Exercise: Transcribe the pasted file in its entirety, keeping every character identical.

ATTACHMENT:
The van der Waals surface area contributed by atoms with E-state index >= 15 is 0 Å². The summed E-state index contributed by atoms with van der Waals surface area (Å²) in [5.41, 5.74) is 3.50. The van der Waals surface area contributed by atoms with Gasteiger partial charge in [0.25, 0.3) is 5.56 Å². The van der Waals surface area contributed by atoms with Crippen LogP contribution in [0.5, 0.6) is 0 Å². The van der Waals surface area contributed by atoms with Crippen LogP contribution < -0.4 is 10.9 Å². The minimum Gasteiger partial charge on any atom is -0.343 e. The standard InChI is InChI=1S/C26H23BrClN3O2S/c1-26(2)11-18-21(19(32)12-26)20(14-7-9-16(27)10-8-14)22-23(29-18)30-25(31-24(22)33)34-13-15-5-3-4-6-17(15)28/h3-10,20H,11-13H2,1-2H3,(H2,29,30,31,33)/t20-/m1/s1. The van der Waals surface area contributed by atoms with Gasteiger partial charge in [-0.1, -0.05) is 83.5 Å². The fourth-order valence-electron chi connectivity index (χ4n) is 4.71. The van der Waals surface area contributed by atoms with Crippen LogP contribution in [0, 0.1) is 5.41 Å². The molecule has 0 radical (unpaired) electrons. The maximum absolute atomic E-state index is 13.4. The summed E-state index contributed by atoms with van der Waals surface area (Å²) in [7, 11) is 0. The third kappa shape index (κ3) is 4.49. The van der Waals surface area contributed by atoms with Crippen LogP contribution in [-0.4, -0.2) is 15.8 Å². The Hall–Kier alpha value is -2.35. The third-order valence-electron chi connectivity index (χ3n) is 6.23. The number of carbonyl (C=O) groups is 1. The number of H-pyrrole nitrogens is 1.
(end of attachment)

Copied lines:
The van der Waals surface area contributed by atoms with E-state index >= 15 is 0 Å². The summed E-state index contributed by atoms with van der Waals surface area (Å²) in [5.41, 5.74) is 3.50. The van der Waals surface area contributed by atoms with Gasteiger partial charge in [0.25, 0.3) is 5.56 Å². The van der Waals surface area contributed by atoms with Crippen LogP contribution in [0.5, 0.6) is 0 Å². The van der Waals surface area contributed by atoms with Crippen LogP contribution < -0.4 is 10.9 Å². The minimum Gasteiger partial charge on any atom is -0.343 e. The standard InChI is InChI=1S/C26H23BrClN3O2S/c1-26(2)11-18-21(19(32)12-26)20(14-7-9-16(27)10-8-14)22-23(29-18)30-25(31-24(22)33)34-13-15-5-3-4-6-17(15)28/h3-10,20H,11-13H2,1-2H3,(H2,29,30,31,33)/t20-/m1/s1. The van der Waals surface area contributed by atoms with Gasteiger partial charge in [-0.1, -0.05) is 83.5 Å². The fourth-order valence-electron chi connectivity index (χ4n) is 4.71. The van der Waals surface area contributed by atoms with Crippen LogP contribution in [0, 0.1) is 5.41 Å². The molecule has 0 radical (unpaired) electrons. The maximum absolute atomic E-state index is 13.4. The summed E-state index contributed by atoms with van der Waals surface area (Å²) in [7, 11) is 0. The third kappa shape index (κ3) is 4.49. The van der Waals surface area contributed by atoms with Crippen LogP contribution in [-0.4, -0.2) is 15.8 Å². The Hall–Kier alpha value is -2.35. The third-order valence-electron chi connectivity index (χ3n) is 6.23. The number of carbonyl (C=O) groups is 1. The number of H-pyrrole nitrogens is 1.